#TIL: The hidden music in our car horns

By Chhavi Banswal

Picture courtesy: kmuw.org

When the Union Minister of Road Transport and Highway Nitin Gadkari shared his plans to introduce vehicle horns with sounds of Indian musical instruments, many were fascinated — could music and car horns actually be married?

What is not a commonly known fact is, the love affair between music and car horns has been secretly blooming for decades. For anyone who has ever been stuck in a traffic jam, it would be absurd to think there could be a link between music and the vexatious honking noise.

While the air horns (with a plastic ball at the back) and the exhaust horns (that sounded like steam locomotives) do not have much room for calibration, the electric horns in the US were tuned to musical notes up until the mid 1960s. The horns were tuned to the musical notes E-flat and C, being the middle notes of a musical scale. However, with advancement in technology, cars started to become more sound proof, which meant the old calibrations of the horns were not audible enough. Hence, the notes were subsequently changed to F-sharp and A-sharp, which are more penetrating.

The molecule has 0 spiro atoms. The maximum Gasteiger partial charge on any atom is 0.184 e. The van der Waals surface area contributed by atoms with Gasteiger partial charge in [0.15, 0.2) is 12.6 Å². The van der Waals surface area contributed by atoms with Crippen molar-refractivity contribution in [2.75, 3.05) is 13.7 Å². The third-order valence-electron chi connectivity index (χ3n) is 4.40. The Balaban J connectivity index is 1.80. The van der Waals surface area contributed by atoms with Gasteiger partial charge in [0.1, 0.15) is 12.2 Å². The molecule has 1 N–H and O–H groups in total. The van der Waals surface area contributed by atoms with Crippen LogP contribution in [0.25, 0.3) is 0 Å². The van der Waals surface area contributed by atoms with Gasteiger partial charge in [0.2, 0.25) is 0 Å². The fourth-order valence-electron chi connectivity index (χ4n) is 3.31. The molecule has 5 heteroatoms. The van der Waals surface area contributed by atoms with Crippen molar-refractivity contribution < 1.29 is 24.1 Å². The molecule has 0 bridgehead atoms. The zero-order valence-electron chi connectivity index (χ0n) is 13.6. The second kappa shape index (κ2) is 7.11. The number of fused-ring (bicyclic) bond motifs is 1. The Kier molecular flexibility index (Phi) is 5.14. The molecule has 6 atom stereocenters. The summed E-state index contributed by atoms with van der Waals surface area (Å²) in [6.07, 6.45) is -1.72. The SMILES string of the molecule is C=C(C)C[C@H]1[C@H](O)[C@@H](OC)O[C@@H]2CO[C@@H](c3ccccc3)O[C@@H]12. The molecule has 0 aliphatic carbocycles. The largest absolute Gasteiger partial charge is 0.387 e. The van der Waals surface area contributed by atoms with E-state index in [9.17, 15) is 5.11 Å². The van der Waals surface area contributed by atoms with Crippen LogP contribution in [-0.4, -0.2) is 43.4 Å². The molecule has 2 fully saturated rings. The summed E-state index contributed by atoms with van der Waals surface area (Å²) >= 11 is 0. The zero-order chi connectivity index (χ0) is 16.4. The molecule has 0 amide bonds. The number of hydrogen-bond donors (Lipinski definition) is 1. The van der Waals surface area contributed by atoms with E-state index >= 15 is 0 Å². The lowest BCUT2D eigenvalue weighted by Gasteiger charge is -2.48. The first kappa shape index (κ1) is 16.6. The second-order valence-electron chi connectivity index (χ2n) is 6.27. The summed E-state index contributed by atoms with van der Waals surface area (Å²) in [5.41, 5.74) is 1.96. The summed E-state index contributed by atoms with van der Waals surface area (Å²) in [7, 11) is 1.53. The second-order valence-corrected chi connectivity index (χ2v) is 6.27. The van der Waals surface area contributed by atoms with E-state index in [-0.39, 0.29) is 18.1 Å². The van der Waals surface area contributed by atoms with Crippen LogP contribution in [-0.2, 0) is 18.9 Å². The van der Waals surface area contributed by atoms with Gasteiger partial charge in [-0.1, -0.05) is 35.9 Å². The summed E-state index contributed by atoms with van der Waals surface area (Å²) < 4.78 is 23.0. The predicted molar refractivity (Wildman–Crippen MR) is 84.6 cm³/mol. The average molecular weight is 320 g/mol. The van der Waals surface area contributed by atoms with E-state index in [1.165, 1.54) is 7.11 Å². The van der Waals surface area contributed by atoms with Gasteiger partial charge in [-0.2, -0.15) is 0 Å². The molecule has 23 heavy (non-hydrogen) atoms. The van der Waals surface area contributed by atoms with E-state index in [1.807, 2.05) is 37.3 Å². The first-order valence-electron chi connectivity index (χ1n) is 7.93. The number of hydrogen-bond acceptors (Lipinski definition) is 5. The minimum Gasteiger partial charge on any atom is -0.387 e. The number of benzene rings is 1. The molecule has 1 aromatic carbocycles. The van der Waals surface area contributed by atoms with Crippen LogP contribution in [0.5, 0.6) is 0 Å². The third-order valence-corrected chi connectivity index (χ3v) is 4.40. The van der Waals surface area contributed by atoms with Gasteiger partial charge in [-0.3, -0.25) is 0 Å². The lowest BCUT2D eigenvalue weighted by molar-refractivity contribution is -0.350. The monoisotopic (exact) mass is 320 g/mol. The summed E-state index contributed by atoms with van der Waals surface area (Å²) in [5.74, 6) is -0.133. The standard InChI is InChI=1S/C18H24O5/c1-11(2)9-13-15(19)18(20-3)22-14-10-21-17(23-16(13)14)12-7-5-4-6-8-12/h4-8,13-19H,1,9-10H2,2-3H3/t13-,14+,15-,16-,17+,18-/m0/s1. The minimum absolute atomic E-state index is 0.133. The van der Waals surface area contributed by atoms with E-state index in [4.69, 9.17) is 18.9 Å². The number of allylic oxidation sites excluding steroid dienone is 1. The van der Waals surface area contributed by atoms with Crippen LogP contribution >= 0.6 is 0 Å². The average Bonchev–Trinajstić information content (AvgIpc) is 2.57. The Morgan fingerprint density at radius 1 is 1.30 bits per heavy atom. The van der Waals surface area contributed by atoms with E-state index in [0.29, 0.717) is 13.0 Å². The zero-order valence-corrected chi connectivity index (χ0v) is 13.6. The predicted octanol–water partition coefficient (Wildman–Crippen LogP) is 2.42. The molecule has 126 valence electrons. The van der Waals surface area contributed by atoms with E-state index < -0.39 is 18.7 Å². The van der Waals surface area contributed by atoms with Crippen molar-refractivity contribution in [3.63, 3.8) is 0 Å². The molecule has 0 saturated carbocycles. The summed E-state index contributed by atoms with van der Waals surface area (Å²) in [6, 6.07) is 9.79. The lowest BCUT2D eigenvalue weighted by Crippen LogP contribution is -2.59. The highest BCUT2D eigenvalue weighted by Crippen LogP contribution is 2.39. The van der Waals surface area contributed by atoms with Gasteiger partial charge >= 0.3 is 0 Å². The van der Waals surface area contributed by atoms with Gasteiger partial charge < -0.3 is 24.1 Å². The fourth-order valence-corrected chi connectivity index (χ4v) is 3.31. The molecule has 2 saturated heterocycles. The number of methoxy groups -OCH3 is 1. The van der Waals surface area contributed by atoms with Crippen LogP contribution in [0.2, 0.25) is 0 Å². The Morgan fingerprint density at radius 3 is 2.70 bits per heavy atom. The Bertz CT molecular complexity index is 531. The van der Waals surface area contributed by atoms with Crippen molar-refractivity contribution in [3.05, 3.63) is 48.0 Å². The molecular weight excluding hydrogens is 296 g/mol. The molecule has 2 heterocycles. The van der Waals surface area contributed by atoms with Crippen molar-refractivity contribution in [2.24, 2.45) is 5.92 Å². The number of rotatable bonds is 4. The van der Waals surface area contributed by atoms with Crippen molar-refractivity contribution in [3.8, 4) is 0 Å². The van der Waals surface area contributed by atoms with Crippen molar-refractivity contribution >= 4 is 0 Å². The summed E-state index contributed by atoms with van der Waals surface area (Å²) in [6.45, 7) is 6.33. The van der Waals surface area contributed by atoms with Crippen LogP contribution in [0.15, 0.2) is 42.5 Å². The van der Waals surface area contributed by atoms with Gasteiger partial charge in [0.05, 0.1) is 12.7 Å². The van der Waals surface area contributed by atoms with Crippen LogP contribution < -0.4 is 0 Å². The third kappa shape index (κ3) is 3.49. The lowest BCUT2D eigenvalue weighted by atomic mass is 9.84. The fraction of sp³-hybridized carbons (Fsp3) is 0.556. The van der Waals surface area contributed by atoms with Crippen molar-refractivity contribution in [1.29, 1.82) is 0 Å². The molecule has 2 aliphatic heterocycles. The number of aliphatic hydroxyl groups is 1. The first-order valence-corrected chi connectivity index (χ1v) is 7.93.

Taking this a step further, today, there are cars that have changeable horn tunesranging from Nokia’s signature ringtone to the sound of seismic charge from Star Wars. These cars offer the option to choose a sound from the dropdown menu or insert a USB device for custom sounds.

Since traffic jams seem unavoidable, we may as well move towards a future where they can be more tolerable or perhaps even entertaining.

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